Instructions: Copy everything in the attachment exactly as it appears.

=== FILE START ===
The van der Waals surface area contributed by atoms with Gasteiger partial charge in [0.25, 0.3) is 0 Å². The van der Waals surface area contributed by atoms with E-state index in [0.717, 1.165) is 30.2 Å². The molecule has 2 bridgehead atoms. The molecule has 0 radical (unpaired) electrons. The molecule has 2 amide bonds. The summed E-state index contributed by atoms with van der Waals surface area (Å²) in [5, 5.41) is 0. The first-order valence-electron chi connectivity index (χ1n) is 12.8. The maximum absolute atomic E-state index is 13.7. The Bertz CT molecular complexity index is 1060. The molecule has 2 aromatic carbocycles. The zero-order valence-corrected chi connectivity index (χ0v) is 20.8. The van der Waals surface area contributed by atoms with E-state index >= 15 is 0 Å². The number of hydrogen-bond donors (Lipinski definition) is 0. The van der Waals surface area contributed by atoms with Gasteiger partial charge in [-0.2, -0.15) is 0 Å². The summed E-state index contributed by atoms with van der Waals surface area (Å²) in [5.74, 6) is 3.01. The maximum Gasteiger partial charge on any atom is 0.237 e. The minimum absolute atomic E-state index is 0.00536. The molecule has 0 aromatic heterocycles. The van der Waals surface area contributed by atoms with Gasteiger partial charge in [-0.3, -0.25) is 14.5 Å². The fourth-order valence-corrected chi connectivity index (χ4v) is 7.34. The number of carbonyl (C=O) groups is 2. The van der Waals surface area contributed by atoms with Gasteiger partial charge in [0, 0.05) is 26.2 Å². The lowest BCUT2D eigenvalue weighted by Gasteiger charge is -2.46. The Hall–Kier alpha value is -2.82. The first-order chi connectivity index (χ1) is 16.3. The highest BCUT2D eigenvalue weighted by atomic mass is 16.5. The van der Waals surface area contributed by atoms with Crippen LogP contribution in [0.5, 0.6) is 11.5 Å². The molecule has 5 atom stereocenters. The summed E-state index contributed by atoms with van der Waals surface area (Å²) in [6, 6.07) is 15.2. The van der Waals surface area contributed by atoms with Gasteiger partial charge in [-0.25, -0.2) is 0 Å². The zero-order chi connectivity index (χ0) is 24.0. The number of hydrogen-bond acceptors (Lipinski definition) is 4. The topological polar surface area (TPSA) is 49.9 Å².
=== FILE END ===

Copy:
The van der Waals surface area contributed by atoms with Gasteiger partial charge in [0.25, 0.3) is 0 Å². The van der Waals surface area contributed by atoms with E-state index in [0.717, 1.165) is 30.2 Å². The molecule has 2 bridgehead atoms. The molecule has 0 radical (unpaired) electrons. The molecule has 2 amide bonds. The summed E-state index contributed by atoms with van der Waals surface area (Å²) in [5, 5.41) is 0. The first-order valence-electron chi connectivity index (χ1n) is 12.8. The maximum absolute atomic E-state index is 13.7. The Bertz CT molecular complexity index is 1060. The molecule has 2 aromatic carbocycles. The zero-order valence-corrected chi connectivity index (χ0v) is 20.8. The van der Waals surface area contributed by atoms with E-state index >= 15 is 0 Å². The number of hydrogen-bond donors (Lipinski definition) is 0. The van der Waals surface area contributed by atoms with Gasteiger partial charge in [-0.2, -0.15) is 0 Å². The summed E-state index contributed by atoms with van der Waals surface area (Å²) in [5.74, 6) is 3.01. The maximum Gasteiger partial charge on any atom is 0.237 e. The minimum absolute atomic E-state index is 0.00536. The molecule has 0 aromatic heterocycles. The van der Waals surface area contributed by atoms with Gasteiger partial charge in [-0.3, -0.25) is 14.5 Å². The fourth-order valence-corrected chi connectivity index (χ4v) is 7.34. The number of carbonyl (C=O) groups is 2. The van der Waals surface area contributed by atoms with Gasteiger partial charge in [0, 0.05) is 26.2 Å². The lowest BCUT2D eigenvalue weighted by Gasteiger charge is -2.46. The Hall–Kier alpha value is -2.82. The first-order chi connectivity index (χ1) is 16.3. The highest BCUT2D eigenvalue weighted by atomic mass is 16.5. The van der Waals surface area contributed by atoms with Crippen LogP contribution in [0.5, 0.6) is 11.5 Å². The molecule has 5 atom stereocenters. The summed E-state index contributed by atoms with van der Waals surface area (Å²) in [6, 6.07) is 15.2. The van der Waals surface area contributed by atoms with Gasteiger partial charge in [-0.25, -0.2) is 0 Å². The zero-order chi connectivity index (χ0) is 24.0. The number of hydrogen-bond acceptors (Lipinski definition) is 4. The topological polar surface area (TPSA) is 49.9 Å².